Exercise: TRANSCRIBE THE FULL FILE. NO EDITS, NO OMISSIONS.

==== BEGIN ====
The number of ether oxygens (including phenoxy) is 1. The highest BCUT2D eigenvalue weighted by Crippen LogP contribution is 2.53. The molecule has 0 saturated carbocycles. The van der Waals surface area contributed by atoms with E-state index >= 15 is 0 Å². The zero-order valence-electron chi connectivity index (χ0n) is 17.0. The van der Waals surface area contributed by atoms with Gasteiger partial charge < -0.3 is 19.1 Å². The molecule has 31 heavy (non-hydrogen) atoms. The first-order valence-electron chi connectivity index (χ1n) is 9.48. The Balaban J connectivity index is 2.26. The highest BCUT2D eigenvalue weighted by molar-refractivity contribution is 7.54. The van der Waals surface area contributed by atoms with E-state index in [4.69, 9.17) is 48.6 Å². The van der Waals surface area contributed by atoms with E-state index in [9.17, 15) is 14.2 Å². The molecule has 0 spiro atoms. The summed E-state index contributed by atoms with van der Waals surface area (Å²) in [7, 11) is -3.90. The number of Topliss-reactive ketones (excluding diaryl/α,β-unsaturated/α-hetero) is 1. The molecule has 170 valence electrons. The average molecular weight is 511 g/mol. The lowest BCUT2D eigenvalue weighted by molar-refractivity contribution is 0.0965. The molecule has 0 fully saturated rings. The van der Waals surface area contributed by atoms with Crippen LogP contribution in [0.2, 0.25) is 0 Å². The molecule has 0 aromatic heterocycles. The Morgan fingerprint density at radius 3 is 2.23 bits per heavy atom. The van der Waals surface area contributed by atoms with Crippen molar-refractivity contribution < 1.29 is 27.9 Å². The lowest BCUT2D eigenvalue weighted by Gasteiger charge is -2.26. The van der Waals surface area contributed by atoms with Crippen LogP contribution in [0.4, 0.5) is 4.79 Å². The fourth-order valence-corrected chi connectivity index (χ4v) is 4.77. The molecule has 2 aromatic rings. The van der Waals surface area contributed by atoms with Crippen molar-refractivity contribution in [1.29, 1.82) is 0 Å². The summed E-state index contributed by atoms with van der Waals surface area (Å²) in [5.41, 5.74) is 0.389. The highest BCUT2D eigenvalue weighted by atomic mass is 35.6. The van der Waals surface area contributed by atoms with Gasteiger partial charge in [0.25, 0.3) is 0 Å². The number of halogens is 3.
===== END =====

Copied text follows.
The number of ether oxygens (including phenoxy) is 1. The highest BCUT2D eigenvalue weighted by Crippen LogP contribution is 2.53. The molecule has 0 saturated carbocycles. The van der Waals surface area contributed by atoms with E-state index >= 15 is 0 Å². The zero-order valence-electron chi connectivity index (χ0n) is 17.0. The van der Waals surface area contributed by atoms with Gasteiger partial charge < -0.3 is 19.1 Å². The molecule has 31 heavy (non-hydrogen) atoms. The first-order valence-electron chi connectivity index (χ1n) is 9.48. The Balaban J connectivity index is 2.26. The highest BCUT2D eigenvalue weighted by molar-refractivity contribution is 7.54. The van der Waals surface area contributed by atoms with E-state index in [4.69, 9.17) is 48.6 Å². The van der Waals surface area contributed by atoms with E-state index in [9.17, 15) is 14.2 Å². The molecule has 0 spiro atoms. The summed E-state index contributed by atoms with van der Waals surface area (Å²) in [7, 11) is -3.90. The number of Topliss-reactive ketones (excluding diaryl/α,β-unsaturated/α-hetero) is 1. The molecule has 170 valence electrons. The average molecular weight is 511 g/mol. The lowest BCUT2D eigenvalue weighted by molar-refractivity contribution is 0.0965. The molecule has 0 fully saturated rings. The van der Waals surface area contributed by atoms with Crippen LogP contribution in [0.2, 0.25) is 0 Å². The molecule has 0 aromatic heterocycles. The Morgan fingerprint density at radius 3 is 2.23 bits per heavy atom. The van der Waals surface area contributed by atoms with Crippen molar-refractivity contribution < 1.29 is 27.9 Å². The lowest BCUT2D eigenvalue weighted by Gasteiger charge is -2.26. The van der Waals surface area contributed by atoms with Crippen LogP contribution in [0.4, 0.5) is 4.79 Å². The fourth-order valence-corrected chi connectivity index (χ4v) is 4.77. The molecule has 2 aromatic rings. The van der Waals surface area contributed by atoms with Crippen molar-refractivity contribution in [1.29, 1.82) is 0 Å². The summed E-state index contributed by atoms with van der Waals surface area (Å²) in [5.41, 5.74) is 0.389. The highest BCUT2D eigenvalue weighted by atomic mass is 35.6. The van der Waals surface area contributed by atoms with Gasteiger partial charge in [0.25, 0.3) is 0 Å². The number of halogens is 3.